Sometimes, I feel really angry that my mother allowed people in my life who were not good people. But she’s not here anymore and I have grown to understand her life choices, albeit some real doozies, and I know that I will continue to manage this part of me as best as I can. This one thing, that maybe does make me harder to love, and adds a degree of difficulty to my life every single day. This one thing that affects my children. And affects the people in my life. And I will continue to take steps to get better, to feel better, and to do better.

I can now share a drink with someone. Even let them sip right off my straw. I remember the first boyfriend after my divorce that I shared a drink with. It felt insanely intimate to me. I had never shared a drink with my husband. In twelve years. That’s no exaggeration. And I never let my children share a drink with each other. Just in case. You never know when stomach flu may hit. Now I will share drinks. I let my kids share drinks. I let my kids bite my food. They even share each other’s food. If it’s not flu season, that is. Let’s not get all crazy. I know that seems ridiculously silly, and it’s such a part of normal family life, but it is a HUGE victory for me. My mind still goes through 32 different scenarios as they take a sip of my drink, but I force myself to allow it. Be normal, be normal, be normal, plays on repeat in my head.

Sometimes I don’t even kick open the bathroom stall door. Sometimes I open it like a semi-normal person (with my sleeve) before I do a vomit scan. And I can watch vomiting on television now. Well, from a crack between my fingers which are mostly covering my eyes. My daughter’s best friend has given me warnings that in episode whatever of whatever show we are watching someone throws up, so I can brace myself. I love her a little extra for that.

And I cook meat at my house now. There are a lot of “rules” around it. But I do it.

Baby steps.

There are some perks to this phobia, believe it or not – – I won’t ever become a binge drinker or a drug addict – – so, there’s that. Ummm…on second thought, there’s only that one perk. But I suppose if I had to look at my phobia in a positive way, I have learned to protect myself after feeling unprotected. There has to be some strength in that, right?

People close to me know I have “germ issues”. But I don’t think everyone knows it is a phobia that impacts every part of my life. And this last week has been particularly hard. I would say I’m at a low point right now. So I’ve chosen to write about it, to hopefully help me get out of this dark place, to faced it head on and to help people close to me understand it a bit more. It is not something that is easy, it is not something that is funny, it is not attention seeking (as a previous partner suggested), although I do try to use humor to get through (mostly after the fact), and it is something I find very, very hard to live with. There have been times I thought maybe I couldn’t live with it.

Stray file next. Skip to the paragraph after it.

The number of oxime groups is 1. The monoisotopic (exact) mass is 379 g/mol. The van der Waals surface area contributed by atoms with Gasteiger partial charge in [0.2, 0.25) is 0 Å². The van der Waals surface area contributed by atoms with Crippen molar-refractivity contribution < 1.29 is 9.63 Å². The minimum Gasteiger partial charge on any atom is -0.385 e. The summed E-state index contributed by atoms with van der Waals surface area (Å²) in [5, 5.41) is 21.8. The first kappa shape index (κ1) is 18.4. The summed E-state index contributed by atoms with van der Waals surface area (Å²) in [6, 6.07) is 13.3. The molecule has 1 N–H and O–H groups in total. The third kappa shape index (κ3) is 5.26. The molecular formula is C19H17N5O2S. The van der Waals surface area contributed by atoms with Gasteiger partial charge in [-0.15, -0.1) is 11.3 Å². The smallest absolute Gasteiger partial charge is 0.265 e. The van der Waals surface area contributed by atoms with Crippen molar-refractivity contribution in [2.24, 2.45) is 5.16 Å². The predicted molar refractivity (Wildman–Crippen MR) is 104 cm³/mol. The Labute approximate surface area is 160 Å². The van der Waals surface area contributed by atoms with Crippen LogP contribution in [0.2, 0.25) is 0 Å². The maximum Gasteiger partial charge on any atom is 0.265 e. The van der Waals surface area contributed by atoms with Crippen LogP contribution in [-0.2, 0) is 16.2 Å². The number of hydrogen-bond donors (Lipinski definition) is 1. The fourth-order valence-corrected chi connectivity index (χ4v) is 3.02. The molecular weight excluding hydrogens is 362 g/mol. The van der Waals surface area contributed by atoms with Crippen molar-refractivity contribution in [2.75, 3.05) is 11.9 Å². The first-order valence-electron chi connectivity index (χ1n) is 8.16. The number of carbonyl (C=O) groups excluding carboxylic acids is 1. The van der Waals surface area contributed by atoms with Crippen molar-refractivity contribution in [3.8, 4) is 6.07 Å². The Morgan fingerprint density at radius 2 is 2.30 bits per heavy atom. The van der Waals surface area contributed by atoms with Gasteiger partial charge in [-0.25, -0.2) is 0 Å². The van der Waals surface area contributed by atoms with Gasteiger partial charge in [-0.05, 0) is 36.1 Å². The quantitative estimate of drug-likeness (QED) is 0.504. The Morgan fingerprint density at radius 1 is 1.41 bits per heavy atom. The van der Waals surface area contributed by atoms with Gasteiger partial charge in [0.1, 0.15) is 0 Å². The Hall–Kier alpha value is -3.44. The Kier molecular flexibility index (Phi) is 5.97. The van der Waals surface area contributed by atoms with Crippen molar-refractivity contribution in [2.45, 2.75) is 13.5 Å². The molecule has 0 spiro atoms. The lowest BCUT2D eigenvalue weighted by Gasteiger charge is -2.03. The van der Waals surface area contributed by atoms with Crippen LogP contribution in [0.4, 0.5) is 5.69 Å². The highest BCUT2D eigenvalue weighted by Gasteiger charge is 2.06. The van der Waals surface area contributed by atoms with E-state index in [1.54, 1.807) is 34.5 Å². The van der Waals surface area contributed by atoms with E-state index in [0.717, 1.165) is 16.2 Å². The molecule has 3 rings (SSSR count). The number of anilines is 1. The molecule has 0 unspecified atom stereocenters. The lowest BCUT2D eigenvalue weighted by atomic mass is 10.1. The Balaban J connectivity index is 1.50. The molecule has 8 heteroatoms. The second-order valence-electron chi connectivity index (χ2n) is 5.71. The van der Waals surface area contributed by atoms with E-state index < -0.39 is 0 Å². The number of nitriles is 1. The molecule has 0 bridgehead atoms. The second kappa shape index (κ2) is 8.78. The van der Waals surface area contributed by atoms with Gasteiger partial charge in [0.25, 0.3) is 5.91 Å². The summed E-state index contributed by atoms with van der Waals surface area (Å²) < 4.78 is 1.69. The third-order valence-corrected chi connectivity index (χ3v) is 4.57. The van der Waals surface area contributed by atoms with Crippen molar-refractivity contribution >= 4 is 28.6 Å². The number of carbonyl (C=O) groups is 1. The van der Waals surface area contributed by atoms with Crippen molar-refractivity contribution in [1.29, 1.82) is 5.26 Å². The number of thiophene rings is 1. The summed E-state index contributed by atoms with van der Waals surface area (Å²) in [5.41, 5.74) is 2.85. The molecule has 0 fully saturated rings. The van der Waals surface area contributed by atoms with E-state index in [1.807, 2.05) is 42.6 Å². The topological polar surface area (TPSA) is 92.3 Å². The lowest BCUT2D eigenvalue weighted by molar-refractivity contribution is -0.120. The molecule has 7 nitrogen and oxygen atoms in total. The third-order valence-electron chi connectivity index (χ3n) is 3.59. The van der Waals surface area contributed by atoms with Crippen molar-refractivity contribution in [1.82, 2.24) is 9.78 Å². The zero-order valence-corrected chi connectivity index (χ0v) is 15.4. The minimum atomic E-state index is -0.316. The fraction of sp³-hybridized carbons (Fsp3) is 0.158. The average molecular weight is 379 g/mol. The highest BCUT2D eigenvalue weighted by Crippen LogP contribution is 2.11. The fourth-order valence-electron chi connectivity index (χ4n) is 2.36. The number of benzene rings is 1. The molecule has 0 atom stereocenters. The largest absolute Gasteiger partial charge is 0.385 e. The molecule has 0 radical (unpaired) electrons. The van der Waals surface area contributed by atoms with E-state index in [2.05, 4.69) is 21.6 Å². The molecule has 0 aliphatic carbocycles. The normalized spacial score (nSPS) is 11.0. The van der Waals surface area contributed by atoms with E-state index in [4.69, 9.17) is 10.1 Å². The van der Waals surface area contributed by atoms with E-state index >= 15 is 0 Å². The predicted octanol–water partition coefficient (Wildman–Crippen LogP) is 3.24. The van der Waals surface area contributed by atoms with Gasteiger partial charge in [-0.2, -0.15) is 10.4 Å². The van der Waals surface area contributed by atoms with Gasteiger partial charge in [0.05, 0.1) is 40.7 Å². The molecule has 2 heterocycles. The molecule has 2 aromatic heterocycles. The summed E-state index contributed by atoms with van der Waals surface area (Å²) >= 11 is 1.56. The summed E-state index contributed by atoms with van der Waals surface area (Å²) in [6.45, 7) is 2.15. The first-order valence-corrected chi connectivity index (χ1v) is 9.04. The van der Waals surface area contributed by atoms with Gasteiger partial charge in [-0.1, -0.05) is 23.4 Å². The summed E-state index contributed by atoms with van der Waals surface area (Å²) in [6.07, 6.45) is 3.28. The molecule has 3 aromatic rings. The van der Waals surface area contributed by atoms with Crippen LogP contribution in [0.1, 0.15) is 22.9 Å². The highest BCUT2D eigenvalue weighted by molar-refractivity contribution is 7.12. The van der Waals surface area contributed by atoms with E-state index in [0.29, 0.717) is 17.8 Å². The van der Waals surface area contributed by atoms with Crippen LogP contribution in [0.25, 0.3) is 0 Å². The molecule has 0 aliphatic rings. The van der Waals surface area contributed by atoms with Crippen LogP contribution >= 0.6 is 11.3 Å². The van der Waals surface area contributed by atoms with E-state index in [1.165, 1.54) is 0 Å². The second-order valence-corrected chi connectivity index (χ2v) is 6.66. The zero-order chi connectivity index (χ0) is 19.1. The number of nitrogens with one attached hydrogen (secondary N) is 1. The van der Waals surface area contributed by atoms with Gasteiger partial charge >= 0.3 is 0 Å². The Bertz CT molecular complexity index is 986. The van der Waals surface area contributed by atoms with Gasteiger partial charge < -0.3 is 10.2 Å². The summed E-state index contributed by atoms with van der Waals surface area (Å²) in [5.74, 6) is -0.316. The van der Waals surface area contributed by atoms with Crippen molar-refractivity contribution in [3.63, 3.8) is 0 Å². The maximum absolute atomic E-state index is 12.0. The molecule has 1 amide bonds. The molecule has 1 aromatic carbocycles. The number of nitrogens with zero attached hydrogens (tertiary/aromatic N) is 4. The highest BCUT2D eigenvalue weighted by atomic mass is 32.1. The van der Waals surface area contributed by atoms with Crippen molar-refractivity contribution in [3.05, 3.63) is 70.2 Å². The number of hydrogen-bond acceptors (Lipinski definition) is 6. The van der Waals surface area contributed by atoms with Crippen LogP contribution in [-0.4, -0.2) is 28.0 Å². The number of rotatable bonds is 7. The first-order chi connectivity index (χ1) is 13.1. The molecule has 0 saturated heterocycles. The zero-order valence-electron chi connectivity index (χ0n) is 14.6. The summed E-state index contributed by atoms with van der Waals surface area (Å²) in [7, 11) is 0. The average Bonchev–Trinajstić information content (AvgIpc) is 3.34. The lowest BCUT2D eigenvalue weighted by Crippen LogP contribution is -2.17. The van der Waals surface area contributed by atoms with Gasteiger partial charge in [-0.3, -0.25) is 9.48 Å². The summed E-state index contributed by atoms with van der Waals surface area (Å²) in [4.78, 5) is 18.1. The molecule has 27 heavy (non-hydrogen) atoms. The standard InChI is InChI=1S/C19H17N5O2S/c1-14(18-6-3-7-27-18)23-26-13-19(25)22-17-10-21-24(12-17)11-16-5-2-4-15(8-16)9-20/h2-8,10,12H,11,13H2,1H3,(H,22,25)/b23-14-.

If you’re struggling with fear or a phobia, please know you are not the only one. I know how difficult each day can be and I’ll be holding you in my heart on the days that are extra hard. Please know that living with panic or fear isn’t all of who you are. Please remember that you are stronger than you feel, and much braver than you think.

I hope someday I can believe that about myself as well. And I hope sharing this part of myself will help someone else out in the interweb feel a little less alone.

With high fives and cussing,

Nicole


The quote on my photo is from the song Heavy, by Birdtalker.

5 comments on “Heavy

  1. Sue Eisener-Murphy

    Oh Colie….I had no idea that your germaphobia/vomit issues were this debilitating. I’m sure I’ve teased you about it over the years, and for that I am truly sorry. You have dealt with it in such a humorous way that I did not realize that you were struggling so much. 😦 Hugs to you my friend!! And just for the record, you ARE stronger than you feel and MUCH braver than you think. These two things you have proven many, many times. xo ❤

    Liked by 1 person

  2. Thanks so much for sharing your story Nicole. It really puts a lot into perspective and that you truly never know what someone else is struggling with.
    It also shows just how strong you are and how far you have come. I had never heard of this phobia before now and this really helps me catch a small glimpse of what it must be like. I am sure this will help a lot of folks out there who suffer with this or their own phobias.
    Beautifully written by a beautiful person.
    Xoxo

    Liked by 1 person

  3. Wow!! You are so brave baby sisabd I am so proud of you … today and everyday … past, present and future ❤️🥰♥️💜🥰

    Liked by 1 person

  4. Hello from a fellow emetophobia sufferer ☺️ Always here if you fancy a chat! xx

    Liked by 1 person

  5. My best friend suffers with this too. Hugs to you!

    Liked by 1 person